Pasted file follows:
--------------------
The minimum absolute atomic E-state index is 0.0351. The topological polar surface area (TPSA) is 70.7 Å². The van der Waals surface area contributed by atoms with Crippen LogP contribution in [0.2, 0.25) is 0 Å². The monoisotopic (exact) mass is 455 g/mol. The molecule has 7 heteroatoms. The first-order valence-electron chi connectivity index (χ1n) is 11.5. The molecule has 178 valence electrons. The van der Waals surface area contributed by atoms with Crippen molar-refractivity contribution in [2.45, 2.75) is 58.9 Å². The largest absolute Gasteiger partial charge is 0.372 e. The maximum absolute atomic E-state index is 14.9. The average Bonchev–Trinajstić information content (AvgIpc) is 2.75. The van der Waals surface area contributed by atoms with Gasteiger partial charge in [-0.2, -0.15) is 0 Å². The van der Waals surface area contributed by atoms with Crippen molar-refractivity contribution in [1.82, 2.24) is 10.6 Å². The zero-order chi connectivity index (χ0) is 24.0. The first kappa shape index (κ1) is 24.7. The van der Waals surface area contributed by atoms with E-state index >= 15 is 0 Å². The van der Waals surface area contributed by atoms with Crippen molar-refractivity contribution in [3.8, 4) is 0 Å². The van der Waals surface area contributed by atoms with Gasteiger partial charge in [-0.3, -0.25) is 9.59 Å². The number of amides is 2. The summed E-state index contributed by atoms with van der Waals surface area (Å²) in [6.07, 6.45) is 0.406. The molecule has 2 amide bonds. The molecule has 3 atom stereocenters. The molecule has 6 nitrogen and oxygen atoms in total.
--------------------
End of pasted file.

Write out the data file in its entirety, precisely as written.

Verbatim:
The minimum absolute atomic E-state index is 0.0351. The topological polar surface area (TPSA) is 70.7 Å². The van der Waals surface area contributed by atoms with Crippen LogP contribution in [0.2, 0.25) is 0 Å². The monoisotopic (exact) mass is 455 g/mol. The molecule has 7 heteroatoms. The first-order valence-electron chi connectivity index (χ1n) is 11.5. The molecule has 178 valence electrons. The van der Waals surface area contributed by atoms with Crippen molar-refractivity contribution in [2.45, 2.75) is 58.9 Å². The largest absolute Gasteiger partial charge is 0.372 e. The maximum absolute atomic E-state index is 14.9. The average Bonchev–Trinajstić information content (AvgIpc) is 2.75. The van der Waals surface area contributed by atoms with Gasteiger partial charge in [-0.2, -0.15) is 0 Å². The van der Waals surface area contributed by atoms with Crippen molar-refractivity contribution in [1.82, 2.24) is 10.6 Å². The zero-order chi connectivity index (χ0) is 24.0. The first kappa shape index (κ1) is 24.7. The van der Waals surface area contributed by atoms with E-state index >= 15 is 0 Å². The van der Waals surface area contributed by atoms with Crippen molar-refractivity contribution in [3.8, 4) is 0 Å². The van der Waals surface area contributed by atoms with Gasteiger partial charge in [-0.3, -0.25) is 9.59 Å². The number of amides is 2. The summed E-state index contributed by atoms with van der Waals surface area (Å²) in [6.07, 6.45) is 0.406. The molecule has 2 amide bonds. The molecule has 3 atom stereocenters. The molecule has 6 nitrogen and oxygen atoms in total.